Now that I've posted a factual account of what happened during our van-roll (Lest We Forget - Part 1), I'm moving on to a more journalish type of entry from start to finish. I have a lot of thoughts I need to get "on paper," so feel free to stop reading whenever you get bored. This is more for me than for you.
Crystal and I are usually always running late, mostly due to last minute diaper and clothing changes. Our house is ALWAYS on the go, to say the least, which makes it very difficult to maintain consistent schedules. Last month, we decided to up our game and ensure that every day, NO MATTER WHAT, we would have family and individual scripture study/prayers. We created a chart and, if we could complete it without skipping a day, established a fantabulous reward. We would travel to Salt Lake City for a little stay-cation at a hotel. Some of our fondest memories have been during these stay-cations, so we had strong motivation to finish the chart. It was very tough, but WE DID IT!
Despite our overwhelmingly busy lives, Crystal and I still scheduled our weekend at the hotel. We needed a break, and even more, we earned it. On Saturday morning, we filled our van with luggage, and shipped out. We had one more stop on the way to the hotel, though. Crystal and I were going to the temple. We had a lot to be grateful for, and attending the temple was the last empty square on our chart.
You can probably imagine my frustration when we rolled our van. After the chaos stopped and I verified my family was safe, I remember mentally pounding my fist on the dashboard and thinking, "You have GOT to be kidding me! We just finished this chart and were on the way to the TEMPLE, for crying out loud!" Once my senses returned, however, I realized that it was because we had finished our goal chart and were on the way to the temple that we were so miraculously protected. Even three weeks later, Crystal and I still have no idea what actually happened during the crash.
Now back up a little. As we drove from Tooele to the crash site, I was talking to my older sister, Angela, on the phone. I hung up with her only seconds before our van started sliding. I try not to imagine what she might have heard on the phone had I still been talking to her. I know that swearing would not be part of the sounds (I just don't do that), but that's the least of my concerns. Frantic cries, children screams, grunts, shouts, shattering windows, crunching fiberglass, folding metal, banging debris. When someone mentions PTSD (post traumatic stress disorder), most of us immediately think of soldiers, and rightly so. However, I can't help but think that our family is enduring a bit of PTSD ourselves. I attribute that mostly to the sounds, topped with our own wild imaginations of what could have happened.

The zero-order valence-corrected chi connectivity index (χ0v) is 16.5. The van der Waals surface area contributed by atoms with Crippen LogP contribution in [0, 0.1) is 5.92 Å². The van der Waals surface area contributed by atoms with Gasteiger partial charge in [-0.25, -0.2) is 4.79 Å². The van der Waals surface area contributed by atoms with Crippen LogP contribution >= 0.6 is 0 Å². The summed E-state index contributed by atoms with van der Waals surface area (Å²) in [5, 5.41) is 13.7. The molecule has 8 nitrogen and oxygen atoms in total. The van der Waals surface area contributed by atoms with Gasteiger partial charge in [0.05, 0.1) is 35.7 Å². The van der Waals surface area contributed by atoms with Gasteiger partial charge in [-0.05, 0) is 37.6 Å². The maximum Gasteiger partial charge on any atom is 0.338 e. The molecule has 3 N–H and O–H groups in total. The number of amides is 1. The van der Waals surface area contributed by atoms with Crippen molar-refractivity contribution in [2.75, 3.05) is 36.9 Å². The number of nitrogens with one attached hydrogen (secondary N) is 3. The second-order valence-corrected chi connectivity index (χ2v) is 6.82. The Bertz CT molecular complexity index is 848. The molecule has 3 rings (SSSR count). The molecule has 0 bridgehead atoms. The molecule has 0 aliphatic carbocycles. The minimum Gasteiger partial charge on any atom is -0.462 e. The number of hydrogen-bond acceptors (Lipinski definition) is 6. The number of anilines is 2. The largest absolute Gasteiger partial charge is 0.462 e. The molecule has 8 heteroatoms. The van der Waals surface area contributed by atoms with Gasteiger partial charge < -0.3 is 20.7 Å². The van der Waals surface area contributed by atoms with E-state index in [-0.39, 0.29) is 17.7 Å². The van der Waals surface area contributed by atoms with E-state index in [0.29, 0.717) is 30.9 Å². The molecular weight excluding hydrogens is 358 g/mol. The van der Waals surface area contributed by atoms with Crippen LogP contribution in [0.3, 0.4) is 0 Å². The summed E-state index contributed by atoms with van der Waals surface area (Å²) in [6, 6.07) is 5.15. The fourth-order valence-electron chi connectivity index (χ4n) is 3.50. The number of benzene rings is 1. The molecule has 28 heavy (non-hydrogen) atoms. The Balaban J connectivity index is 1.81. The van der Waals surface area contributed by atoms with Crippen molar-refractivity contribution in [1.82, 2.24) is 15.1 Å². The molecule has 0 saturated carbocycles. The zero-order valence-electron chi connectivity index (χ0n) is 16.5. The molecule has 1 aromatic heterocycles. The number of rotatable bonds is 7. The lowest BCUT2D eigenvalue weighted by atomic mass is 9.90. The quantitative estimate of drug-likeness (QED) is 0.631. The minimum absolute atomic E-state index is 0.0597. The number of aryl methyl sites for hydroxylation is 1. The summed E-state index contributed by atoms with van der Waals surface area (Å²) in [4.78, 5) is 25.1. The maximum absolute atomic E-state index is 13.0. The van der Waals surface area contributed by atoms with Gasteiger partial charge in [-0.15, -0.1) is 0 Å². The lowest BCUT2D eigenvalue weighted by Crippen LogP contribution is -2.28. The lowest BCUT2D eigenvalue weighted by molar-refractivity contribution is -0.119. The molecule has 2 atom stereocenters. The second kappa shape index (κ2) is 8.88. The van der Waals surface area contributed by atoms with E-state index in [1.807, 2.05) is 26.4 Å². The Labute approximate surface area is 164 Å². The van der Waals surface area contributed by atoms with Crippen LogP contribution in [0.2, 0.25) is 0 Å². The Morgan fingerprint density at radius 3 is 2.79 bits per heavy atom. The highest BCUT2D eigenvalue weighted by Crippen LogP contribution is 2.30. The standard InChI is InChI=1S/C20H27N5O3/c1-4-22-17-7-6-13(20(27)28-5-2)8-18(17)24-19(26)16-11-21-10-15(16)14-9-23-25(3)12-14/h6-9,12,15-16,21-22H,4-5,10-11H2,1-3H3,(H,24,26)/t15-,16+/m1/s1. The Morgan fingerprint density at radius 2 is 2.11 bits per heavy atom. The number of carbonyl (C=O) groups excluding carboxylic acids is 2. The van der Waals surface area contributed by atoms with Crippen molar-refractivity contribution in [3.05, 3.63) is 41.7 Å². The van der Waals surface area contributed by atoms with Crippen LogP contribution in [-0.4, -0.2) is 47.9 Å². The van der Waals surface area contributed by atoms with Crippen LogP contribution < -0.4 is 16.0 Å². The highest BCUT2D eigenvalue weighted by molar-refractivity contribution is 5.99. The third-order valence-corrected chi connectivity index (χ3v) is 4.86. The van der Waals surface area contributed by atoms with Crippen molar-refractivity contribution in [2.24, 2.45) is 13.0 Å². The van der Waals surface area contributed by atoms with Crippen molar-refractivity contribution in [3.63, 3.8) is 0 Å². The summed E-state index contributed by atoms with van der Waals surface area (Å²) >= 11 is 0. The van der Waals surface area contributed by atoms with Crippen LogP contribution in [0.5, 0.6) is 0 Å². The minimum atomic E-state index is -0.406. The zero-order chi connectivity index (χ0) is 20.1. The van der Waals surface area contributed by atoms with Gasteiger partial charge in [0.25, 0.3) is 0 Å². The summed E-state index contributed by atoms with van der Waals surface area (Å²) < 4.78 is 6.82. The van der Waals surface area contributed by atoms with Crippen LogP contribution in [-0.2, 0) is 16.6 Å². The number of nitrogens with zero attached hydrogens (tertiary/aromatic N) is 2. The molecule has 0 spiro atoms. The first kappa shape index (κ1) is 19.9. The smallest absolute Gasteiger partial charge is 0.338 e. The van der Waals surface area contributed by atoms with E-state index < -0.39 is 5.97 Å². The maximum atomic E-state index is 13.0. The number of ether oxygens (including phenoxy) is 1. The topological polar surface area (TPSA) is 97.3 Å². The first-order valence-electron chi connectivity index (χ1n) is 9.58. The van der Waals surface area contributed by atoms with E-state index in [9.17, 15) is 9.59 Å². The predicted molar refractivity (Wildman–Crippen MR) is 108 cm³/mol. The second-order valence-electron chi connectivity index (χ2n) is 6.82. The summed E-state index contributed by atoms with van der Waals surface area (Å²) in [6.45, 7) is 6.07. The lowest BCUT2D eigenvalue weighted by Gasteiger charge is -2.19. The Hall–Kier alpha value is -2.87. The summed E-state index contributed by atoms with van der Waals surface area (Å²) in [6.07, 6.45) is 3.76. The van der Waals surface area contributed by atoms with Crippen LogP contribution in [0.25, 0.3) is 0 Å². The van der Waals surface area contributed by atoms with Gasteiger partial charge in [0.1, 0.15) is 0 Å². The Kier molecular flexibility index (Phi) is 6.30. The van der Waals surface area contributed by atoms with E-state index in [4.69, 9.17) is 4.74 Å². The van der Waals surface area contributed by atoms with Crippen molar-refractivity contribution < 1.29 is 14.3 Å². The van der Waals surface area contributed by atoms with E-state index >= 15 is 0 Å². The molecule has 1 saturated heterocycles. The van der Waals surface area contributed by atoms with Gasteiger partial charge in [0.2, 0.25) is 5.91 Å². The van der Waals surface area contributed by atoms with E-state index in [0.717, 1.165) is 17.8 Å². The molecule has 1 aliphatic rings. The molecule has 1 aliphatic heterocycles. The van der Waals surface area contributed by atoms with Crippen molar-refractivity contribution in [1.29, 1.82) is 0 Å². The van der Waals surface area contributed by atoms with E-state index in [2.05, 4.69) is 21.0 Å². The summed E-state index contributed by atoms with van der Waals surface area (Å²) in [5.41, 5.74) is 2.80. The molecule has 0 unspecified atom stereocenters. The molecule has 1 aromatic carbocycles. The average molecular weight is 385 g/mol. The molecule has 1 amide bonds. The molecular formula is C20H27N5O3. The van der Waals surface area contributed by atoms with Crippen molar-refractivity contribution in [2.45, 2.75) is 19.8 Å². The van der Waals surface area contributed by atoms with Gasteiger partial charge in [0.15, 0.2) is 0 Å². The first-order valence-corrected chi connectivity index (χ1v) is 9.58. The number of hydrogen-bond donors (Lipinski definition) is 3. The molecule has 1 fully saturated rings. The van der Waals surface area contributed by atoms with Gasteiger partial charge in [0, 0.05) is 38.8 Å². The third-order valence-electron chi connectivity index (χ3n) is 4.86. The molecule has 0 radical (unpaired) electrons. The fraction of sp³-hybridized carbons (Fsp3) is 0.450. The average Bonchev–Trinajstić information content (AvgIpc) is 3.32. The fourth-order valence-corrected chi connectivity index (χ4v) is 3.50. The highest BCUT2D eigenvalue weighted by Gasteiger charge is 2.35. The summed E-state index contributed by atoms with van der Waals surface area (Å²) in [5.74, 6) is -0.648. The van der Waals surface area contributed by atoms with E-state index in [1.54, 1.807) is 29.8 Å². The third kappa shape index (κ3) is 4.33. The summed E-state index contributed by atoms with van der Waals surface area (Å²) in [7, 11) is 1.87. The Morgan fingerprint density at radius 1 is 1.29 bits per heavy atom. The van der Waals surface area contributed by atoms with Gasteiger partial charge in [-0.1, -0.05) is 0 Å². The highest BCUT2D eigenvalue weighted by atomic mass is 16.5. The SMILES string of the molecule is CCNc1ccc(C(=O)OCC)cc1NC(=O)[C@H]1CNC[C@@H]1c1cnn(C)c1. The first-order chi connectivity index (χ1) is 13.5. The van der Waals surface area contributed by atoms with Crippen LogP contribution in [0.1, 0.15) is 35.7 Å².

During the crash, my family was protected and relatively uninjured, but not unharmed. I haven't had a solid night's sleep since the accident. On many occasions and without any instigation, I've felt an overwhelming need to cry. My wife... well, she probably wants to keep her own issues to herself, but she's struggling. She still panics every time we take the on-ramp from Tooele toward Salt Lake City. Our two oldest boys are lashing out, getting into more trouble and throwing tantrums for completely unnecessary reasons. Our two youngest boys cry and scream all day long, often without any motivation. Our youngest boy constantly wants to be held, has nearly lost his appetite, and won't let us out of his sight. If we disappear to another room, he chases after us. If we close a door between us, a full blown meltdown ensues. When we go for a drive, our van is deathly silent, broken sporadically with comments about our driving. "Good turn, Mommy." "I don't like it when you start driving that fast. The car makes too much noise." "That's a red light, so start slowing down now." "Now, Daddy, you need to be extra careful driving today because the ground is covered with snow and ice." Kids shouldn't have to worry about things like that.
Many people have asked what went through my mind as our van started rolling. I've joked around, often referencing Brian Regan's comedy routine about Evil Knievel (youtube link), but I did have a lot of thoughts run though my head. It's crazy how slowly time moves during a high-tension event. When our van started sliding, I remember placing my right hand on the dashboard and placing my left hand on my wife's shoulder to reassure her. I've been in quite a few fender benders, so a sliding car wasn't all that terrifying to me. However, once we started sliding off the road toward the steep embankment, very specific procedural items flooded my mind. I thought of my friend in 11th grade who had his arm busted in half by an airbag, so I pulled my hand away from the dashboard. I thought of my boating excursions as a teenager. My favorite activity was getting yanked around by the boat roped to my tube, and my favorite part of the activity was wiping out. The more violent, the better. Every time I flew off the tube, I had a list of action items. I would clench my teeth (so I didn't bite my tongue) and pull my head, arms, and legs in to form a partial fetal position (which seemed to help with the whiplash). These same thoughts ran through my head right before our van crashed, and they probably saved my life. Had I not tucked my head down, the crushed roof might have broken my neck. Right as the van started rolling, I even remember having the same exhilarating rush that I used to have while boating. I might have even grunted a challenging, "C'mon!" but I can't be sure.